Holidays are almost here again

November 14, 2003|by KATE COLEMAN

On your mark. Get set. GO!

The wild holiday rumpus is beginning. Christmas displays were up in retail stores before Halloween.

Families will gather for Thanksgiving in less than two weeks. Black Friday, the traditional kickoff for the holiday shopping season, will happen the next day.

Are you ready?

Stop and breathe.

Think before you throw yourself into the madness. It doesn't have to be mad.

Really think about it, says Dr. Matthew G. Wagner, psychiatrist with Behavioral Health Services of Washington County Health System.

Ask yourself what kind of holiday you want.

Wagner will speak about holiday stress Tuesday, Nov. 18, at Williamsport Nursing Home.


He says he approaches the topic from the standpoint of expectations.

"Holidays carry such baggage," he says. We have ideals in our minds of the perfect Christmas - thoughts that reality seldom matches.

Emotions are largely dictated by thoughts, Wagner says. Unrealistic thoughts of what the holidays should be can lead to stress, and stress can make you feel bad. Stress is a physical experience, too, he adds.

Wagner recommends sitting down with your family and talking about holiday expectations - before the season really begins.

Pay attention to relationships, he advises.

Keeping relationships in mind is a good focus as you plan a holiday gathering.

Will beloved friends and family really care if your house is decorated "to the nines" for their visit? Do you really need to have a trimmed tree in every room? Must you have a formal seven-course-fashionably-dark-enough-to-need-candlelight dinner to show your loved ones you love them?

Joanne Breitenbach has another idea.

Innkeeper, along with her husband, Paul Breitenbach, of the Jacob Rohrbach Inn, a bed and breakfast in Sharpsburg, she suggests a Sunday brunch.

The idea is something that's familiar to Breitenbach, considering the business she's been in for the past five years.

For busy people, a Sunday brunch is a nice and less expensive alternative to a late night of partying. A pound of sausage will go a long way in a casserole, she says. Mimosas - drinks of champagne-brightened orange juice - are an option, but you don't have to worry about serving and people consuming too much alcohol on a Sunday afternoon.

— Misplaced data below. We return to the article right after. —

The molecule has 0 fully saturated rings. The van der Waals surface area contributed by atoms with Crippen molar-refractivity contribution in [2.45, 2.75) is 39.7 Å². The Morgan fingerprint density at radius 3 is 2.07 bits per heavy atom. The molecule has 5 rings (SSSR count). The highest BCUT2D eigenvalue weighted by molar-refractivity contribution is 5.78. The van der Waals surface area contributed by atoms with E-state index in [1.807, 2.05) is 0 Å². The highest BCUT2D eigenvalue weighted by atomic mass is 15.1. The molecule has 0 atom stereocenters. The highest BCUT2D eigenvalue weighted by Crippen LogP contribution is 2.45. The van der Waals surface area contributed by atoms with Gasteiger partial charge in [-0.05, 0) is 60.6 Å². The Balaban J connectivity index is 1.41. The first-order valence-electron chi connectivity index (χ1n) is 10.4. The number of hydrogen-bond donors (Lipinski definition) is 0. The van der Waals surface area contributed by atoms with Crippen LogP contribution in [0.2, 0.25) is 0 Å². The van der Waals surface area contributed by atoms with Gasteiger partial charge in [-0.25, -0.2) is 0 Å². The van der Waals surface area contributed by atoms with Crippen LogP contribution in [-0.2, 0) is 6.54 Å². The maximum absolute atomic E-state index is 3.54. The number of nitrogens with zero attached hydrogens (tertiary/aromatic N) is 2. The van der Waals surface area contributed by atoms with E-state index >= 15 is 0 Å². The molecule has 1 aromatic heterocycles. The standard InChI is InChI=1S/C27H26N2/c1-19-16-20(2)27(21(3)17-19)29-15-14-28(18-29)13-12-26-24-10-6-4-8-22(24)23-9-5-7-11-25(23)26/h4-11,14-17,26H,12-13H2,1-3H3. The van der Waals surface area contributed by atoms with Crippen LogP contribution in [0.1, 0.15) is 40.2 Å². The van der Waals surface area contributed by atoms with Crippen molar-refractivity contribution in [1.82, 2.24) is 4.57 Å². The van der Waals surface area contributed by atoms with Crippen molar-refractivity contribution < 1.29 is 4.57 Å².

Breitenbach recommends planning and getting as much done ahead of time - so you can enjoy your guests. Avoid last-minute hurrying by setting your table early.

Create a menu. By knowing what you're serving, you will know what will complement it when someone asks, "Can I bring something?"

Don't be afraid to take advantage of guests, Breitenbach says. Remember, they are your friends.

If it's helpful to you to let them help you clean up, let them.

If you prefer, do it yourself later. You'll have the rest of the late afternoon and evening to do the dishes, relax and get ready for the workweek.

Leiters' Fine Catering Inc. in Williamsport caters a lot of parties and banquets, corporate ones and those in private homes, says Dave Leiter. The holiday season is a busy time, with some dates already closed and booked.

Teri Leiter shared her party-planning timeline, a scheme that starts six weeks before the event. It includes asking yourself questions:

What kind of party? How many people will fit in your home/space? How much money do you want to spend?

She includes tips for decorating, making sure you have enough china, glassware or paper products.

"Think simple," she advises in planning a menu.

Thinking ahead is key and harks back to Wagner's advice.

The last item in Leiter's list - and she capitalizes it - is "RELAX and ENJOY."

Have realistic expectations.

"Get over the idea that it has to be perfect," Breitenbach says. "Really enjoy your friends."

Caring and feeling good is mostly about relationships, Wagner says.

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